Auto-Union adapted the streamliner concept in its stunning 1938 Horch 930S. After it was unveiled to great acclaim, Auto-Union began designing a version for DKW.

As stunning as the Horch 930S looked, it was a very expensive, coach-built car and very few were built. If the new DKW was to compete with the Volkswagen it would need to be cheap and mass producible. Auto-Union designers recognized that a unitary, self-supporting steel body would be cheaper to produce than the traditional separate body and chassis method, but few companies had experience in this field. The Ambi-Budd Karosseriewerks held the patent in Germany from their US parent and it was used almost exclusively by German Ford and Opel. Auto-Union approached Ambi-Budd but felt the license costs were excessive.

In 1938 Auto-Union consulted the independent engineer, Friedrich Maier, who offered an alternative solution. Maier had been an aircraft engineer for Junkers but in 1934 he had struck out on his own as an auto designer. In response to Adolf Hitler’s call to build ‘the cheap car’ for the German people, he built a single all steel prototype vehicle called the ‘Maier Lightweight.’ Maier’s unorthodox, highly streamlined vehicle was powered by a rear mounted 600cc DKW engine and featured a self-supporting pressed steel body for which he held the patent.

Maier assured Auto-Union that his patented method could be used to manufacture the new DKW. Extensive discussions were held with Maier but Auto-Union eventually decided to continue with the traditional construction methods as Maier’s company was simply too small a player and Auto-Union couldn’t convince themselves that Ambi-Budd wouldn’t opportunistically sue for patent breach. Besides which, time was running out.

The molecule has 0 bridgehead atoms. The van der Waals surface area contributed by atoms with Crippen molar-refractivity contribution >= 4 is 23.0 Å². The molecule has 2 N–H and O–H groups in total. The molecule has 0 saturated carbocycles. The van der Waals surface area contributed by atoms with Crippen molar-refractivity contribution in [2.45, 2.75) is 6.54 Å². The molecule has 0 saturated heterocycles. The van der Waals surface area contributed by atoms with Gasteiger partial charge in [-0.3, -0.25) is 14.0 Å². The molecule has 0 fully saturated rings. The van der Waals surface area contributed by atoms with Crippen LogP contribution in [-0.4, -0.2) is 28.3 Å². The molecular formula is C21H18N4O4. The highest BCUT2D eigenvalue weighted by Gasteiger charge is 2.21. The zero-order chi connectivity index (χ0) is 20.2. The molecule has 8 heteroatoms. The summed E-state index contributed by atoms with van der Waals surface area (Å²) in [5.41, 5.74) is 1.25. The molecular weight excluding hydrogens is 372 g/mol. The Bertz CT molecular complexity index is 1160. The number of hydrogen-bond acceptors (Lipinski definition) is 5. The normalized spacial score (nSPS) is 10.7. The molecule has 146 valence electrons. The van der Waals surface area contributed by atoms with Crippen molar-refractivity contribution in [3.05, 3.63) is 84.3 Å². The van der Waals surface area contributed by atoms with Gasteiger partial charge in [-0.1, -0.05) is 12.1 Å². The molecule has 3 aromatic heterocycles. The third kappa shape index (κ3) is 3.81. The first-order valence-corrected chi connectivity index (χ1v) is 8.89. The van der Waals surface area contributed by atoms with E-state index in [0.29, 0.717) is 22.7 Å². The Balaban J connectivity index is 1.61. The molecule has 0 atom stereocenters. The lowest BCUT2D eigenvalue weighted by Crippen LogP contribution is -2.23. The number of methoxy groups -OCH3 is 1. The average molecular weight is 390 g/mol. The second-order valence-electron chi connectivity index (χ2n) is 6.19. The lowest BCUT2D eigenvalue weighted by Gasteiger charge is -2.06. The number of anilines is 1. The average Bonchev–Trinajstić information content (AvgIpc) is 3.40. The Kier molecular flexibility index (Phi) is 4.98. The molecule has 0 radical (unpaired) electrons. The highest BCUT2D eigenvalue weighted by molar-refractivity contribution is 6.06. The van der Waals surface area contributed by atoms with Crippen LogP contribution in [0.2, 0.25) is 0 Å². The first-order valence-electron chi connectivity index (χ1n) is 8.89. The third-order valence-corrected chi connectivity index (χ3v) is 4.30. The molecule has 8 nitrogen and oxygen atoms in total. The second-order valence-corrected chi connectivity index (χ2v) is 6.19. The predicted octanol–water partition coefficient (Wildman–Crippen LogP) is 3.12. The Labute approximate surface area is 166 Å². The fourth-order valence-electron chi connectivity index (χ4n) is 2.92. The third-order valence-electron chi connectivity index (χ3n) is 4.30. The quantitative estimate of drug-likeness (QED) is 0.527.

In 1938 the Volkswagen was unveiled to the German public, and tens of thousands of Germans immediately signed up to the purchase scheme. Almost half a million would have signed up by the start of the war. DKW sales immediately took a hit. The new car needed to be unveiled soon.

By 1938 the new triple engine was production ready even if the car it was to power wasn’t. As a stop gap, DKW considered installing the triple engine in the new DKW Sonderklasse in place of that car’s poorly performing V4 engine, but this idea never came to fruition.

For road trials, the new engine was installed transversely in the engine bay of modified F8, but it quickly became apparent that this was not a suitable placement so a second car had its chassis modified to accommodate an inline engine. This change, originally intended solely to provide sufficient access for the driven stub axles, led to a complete redesign of the engine bay and vehicle layout.

A mystery DKW engine discovered by Winfried Kuhl. It appears to be a 3=6 prototype engine but has a production serial number. Did DKW begin small scale production of the 3=6 engine in the mid-1940s?

The compact engine-gearbox layout of the F8 was not possible in the F9. As the gearbox needed to be positioned behind the engine, the engine had to be pushed forward and lower. This supported a more streamlined profile, however, the reduced frontal profile and gently sloped bonnet was inadequate for a front mounted radiator, so the radiator had to mounted behind the engine. Cooling was achieved by thermo-syphonic effect so there was no water pump, but ensuring sufficient airflow to the radiator required the addition of a fan,which was driven by a pulley from the front of the camshaft. The pulley also drove the Dynastart, which combined the function of generator and starter motor.